The United States is losing natural land at an alarming rate, according to a new report by the Center for American Progress (CAP). If these trends continue, then by 2050 the United States may lose the area of natural land equivalent to the size of South Dakota.
The report, authored by Matt Lee-Ashley, senior director of environmental strategy and communications at CAP, found that the United States lost a soccer field the size of natural land every thirty seconds between 2001 and 2017.
These losses can be prevented, according to the report, but it will require serious efforts to preserve and protect the wilderness and natural spaces of America.
“This report argues that the question is,” how much nature should America save? “… should be the subject of urgent national conversation,” the report says. “Much like climate change, America must confront the crisis of environmental protection head-on and face the role that it wants nature to play in society, the economy and communities in the coming decades.”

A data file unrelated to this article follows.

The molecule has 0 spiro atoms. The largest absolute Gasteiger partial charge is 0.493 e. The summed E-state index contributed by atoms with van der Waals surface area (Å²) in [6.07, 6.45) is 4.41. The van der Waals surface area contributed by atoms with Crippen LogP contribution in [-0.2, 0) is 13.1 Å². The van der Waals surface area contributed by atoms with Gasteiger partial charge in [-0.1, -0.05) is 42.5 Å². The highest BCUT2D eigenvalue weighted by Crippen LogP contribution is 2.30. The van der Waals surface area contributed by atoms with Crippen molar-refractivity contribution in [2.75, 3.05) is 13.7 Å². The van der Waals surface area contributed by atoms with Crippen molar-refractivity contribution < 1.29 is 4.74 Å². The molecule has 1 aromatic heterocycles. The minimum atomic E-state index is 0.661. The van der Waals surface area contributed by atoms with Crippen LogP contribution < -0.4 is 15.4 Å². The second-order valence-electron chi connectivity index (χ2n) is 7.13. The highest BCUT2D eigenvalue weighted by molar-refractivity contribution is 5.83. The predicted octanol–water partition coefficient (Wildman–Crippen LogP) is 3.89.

To assess land losses over the years, CEP has attracted the assistance of environmental science partners (CSP).
CSP researchers have created a detailed map of the footprint of humanity throughout the United States, excluding Hawaii and Alaska from 2001 to 2017. Satellite data and publicly available data sets were used to help map how much land was lost as a result of human activities.
Over 24 million acres of land have been lost for development in 16 years studied. In the Midwest, 59 percent of all land was lost to farms, cities, power plants, and other infrastructure and development initiatives shown in the report.
If these trends continue, then by 2050 the United States may lose the area of natural land equivalent to the size of South Dakota.
CAP has several recommendations to ensure that the United States does not lose more natural land and biodiversity than necessary.
Researchers say that if countries in the world committed to protecting 30 percent of their land and oceans by 2030, this could go far in ensuring that our ecosystem does not degrade beyond the point of no return.
Only 12 percent of all US land is currently protected by law.
“Protecting 30 percent of the world’s terrestrial and marine habitats will not only reduce extinction and preserve food supplies, drinking water and clean air, but also help prevent global temperatures from rising more than 1.5 degrees Celsius above the pre-industrial level, the threshold beyond which According to scientists, the costs and consequences of climate change are significantly deteriorating, ”the report said.